Absent an individual mandate, expanded high-risk pool programs would likely impose mandatory waiting periods and other measures to prevent patients from gaming things by going uninsured. For more complicated reasons, these same measures may also be important to discourage patient dumping by insurers. It is a feature not a bug of such programs that patients must prove their un-insurability by enduring months or years of real hardship before they can obtain health insurance coverage.

To glimpse the inhuman face of such policies, read this account by Karen Tumulty. Then imagine that you are uninsured, recently diagnosed with lung cancer. Alternatively, imagine that you just suffered a spinal cord injury in a car wreck. As you desperately seek medical care, you accumulate huge bills while you wait six months to enroll in a better-than-nothing HRP program.

(Incidentally, waiting-list horror stories are not unique to high-risk pools. Two years ago, I was canvassing for Barack Obama in a fairly conservative Indiana community. One of the few Obama supporters I met was holding a garage sale for her son-in-law. He was on the liver transplant list, receiving very costly care while he waited out the Medicare waiting period for people receiving federal disability benefits.)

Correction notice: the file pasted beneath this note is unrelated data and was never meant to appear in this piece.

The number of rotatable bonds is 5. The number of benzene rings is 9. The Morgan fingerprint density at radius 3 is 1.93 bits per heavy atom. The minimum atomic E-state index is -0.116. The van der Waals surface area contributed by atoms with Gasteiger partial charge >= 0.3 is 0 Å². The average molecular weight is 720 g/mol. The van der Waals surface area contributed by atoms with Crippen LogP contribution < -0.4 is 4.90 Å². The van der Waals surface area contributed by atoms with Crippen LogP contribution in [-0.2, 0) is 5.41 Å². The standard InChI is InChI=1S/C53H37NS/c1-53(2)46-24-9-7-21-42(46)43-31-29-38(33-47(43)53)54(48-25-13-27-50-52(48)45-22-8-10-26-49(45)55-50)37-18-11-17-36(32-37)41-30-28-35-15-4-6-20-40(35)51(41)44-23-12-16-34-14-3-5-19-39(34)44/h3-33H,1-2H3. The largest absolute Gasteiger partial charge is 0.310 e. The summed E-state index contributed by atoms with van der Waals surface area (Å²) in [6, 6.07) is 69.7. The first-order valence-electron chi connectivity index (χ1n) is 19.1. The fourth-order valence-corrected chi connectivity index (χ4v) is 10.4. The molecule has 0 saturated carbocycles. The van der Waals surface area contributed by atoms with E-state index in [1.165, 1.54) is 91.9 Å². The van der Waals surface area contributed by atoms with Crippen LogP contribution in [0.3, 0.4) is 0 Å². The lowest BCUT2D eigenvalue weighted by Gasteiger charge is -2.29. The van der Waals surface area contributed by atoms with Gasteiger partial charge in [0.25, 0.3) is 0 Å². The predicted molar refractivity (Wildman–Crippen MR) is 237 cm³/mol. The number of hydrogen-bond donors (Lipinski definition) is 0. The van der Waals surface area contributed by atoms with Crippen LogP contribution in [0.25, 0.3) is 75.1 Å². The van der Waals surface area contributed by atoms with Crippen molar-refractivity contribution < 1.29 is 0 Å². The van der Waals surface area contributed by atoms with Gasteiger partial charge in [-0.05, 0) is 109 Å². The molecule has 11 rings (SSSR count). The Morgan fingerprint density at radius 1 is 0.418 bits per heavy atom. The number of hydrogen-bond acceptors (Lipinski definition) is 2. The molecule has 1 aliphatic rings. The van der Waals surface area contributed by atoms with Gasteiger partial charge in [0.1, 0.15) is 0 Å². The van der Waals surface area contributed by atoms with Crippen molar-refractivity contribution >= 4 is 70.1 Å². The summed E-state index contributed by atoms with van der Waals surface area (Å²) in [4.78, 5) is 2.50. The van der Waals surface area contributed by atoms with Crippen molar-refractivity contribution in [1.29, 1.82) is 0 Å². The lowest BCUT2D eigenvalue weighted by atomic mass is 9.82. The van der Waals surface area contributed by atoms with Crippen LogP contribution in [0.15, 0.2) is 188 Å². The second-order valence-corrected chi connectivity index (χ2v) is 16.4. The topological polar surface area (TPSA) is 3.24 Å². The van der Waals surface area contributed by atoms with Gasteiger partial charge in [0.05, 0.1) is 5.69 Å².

An effective high-risk pool would be more than a small add-on filling a few gaps in the existing insurance system. The program would serve millions of people, spending tens of billions of dollars annually. Yet it would bring no guarantee that participants would truly be protected against crushing financial burdens. In presenting high-risk pools s as a viable alternative to comprehensive reform, Republicans would leave tens of millions of Americans uninsured, including millions of people with serious health conditions we know would be healthier and would probably live longer if we provided them with basic health coverage.

President Obama put things well. "We can debate whether or not we can afford to help them, but we shouldn't pretend somehow that they don't need help." That anyone would seriously present high-risk pools as more than a limited Band-Aid measure is one more reason for Democrats to hold a final vote already.